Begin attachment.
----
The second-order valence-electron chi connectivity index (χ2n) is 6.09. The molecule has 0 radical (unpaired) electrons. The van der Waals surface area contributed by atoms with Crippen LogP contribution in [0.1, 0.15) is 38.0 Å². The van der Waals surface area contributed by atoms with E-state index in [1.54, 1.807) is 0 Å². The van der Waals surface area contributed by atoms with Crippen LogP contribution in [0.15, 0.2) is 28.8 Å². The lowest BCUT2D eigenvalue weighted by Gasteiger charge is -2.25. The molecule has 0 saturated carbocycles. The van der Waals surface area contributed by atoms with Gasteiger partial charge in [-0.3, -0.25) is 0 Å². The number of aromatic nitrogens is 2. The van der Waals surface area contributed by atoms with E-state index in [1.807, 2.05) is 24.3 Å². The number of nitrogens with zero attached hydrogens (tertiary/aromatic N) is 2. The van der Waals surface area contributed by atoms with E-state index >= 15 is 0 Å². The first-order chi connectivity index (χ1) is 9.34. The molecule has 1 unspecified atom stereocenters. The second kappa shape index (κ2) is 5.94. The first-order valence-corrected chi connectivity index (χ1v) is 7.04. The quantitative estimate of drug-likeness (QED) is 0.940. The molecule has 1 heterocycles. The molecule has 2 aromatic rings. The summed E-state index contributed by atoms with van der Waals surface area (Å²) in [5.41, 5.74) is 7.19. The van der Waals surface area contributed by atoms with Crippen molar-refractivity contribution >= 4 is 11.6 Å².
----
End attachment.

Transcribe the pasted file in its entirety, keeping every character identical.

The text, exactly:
The second-order valence-electron chi connectivity index (χ2n) is 6.09. The molecule has 0 radical (unpaired) electrons. The van der Waals surface area contributed by atoms with Crippen LogP contribution in [0.1, 0.15) is 38.0 Å². The van der Waals surface area contributed by atoms with E-state index in [1.54, 1.807) is 0 Å². The van der Waals surface area contributed by atoms with Crippen LogP contribution in [0.15, 0.2) is 28.8 Å². The lowest BCUT2D eigenvalue weighted by Gasteiger charge is -2.25. The molecule has 0 saturated carbocycles. The van der Waals surface area contributed by atoms with Gasteiger partial charge in [-0.3, -0.25) is 0 Å². The number of aromatic nitrogens is 2. The van der Waals surface area contributed by atoms with E-state index in [1.807, 2.05) is 24.3 Å². The number of nitrogens with zero attached hydrogens (tertiary/aromatic N) is 2. The van der Waals surface area contributed by atoms with E-state index >= 15 is 0 Å². The first-order chi connectivity index (χ1) is 9.34. The molecule has 1 unspecified atom stereocenters. The second kappa shape index (κ2) is 5.94. The first-order valence-corrected chi connectivity index (χ1v) is 7.04. The quantitative estimate of drug-likeness (QED) is 0.940. The molecule has 1 heterocycles. The molecule has 2 aromatic rings. The summed E-state index contributed by atoms with van der Waals surface area (Å²) in [5.41, 5.74) is 7.19. The van der Waals surface area contributed by atoms with Crippen molar-refractivity contribution >= 4 is 11.6 Å².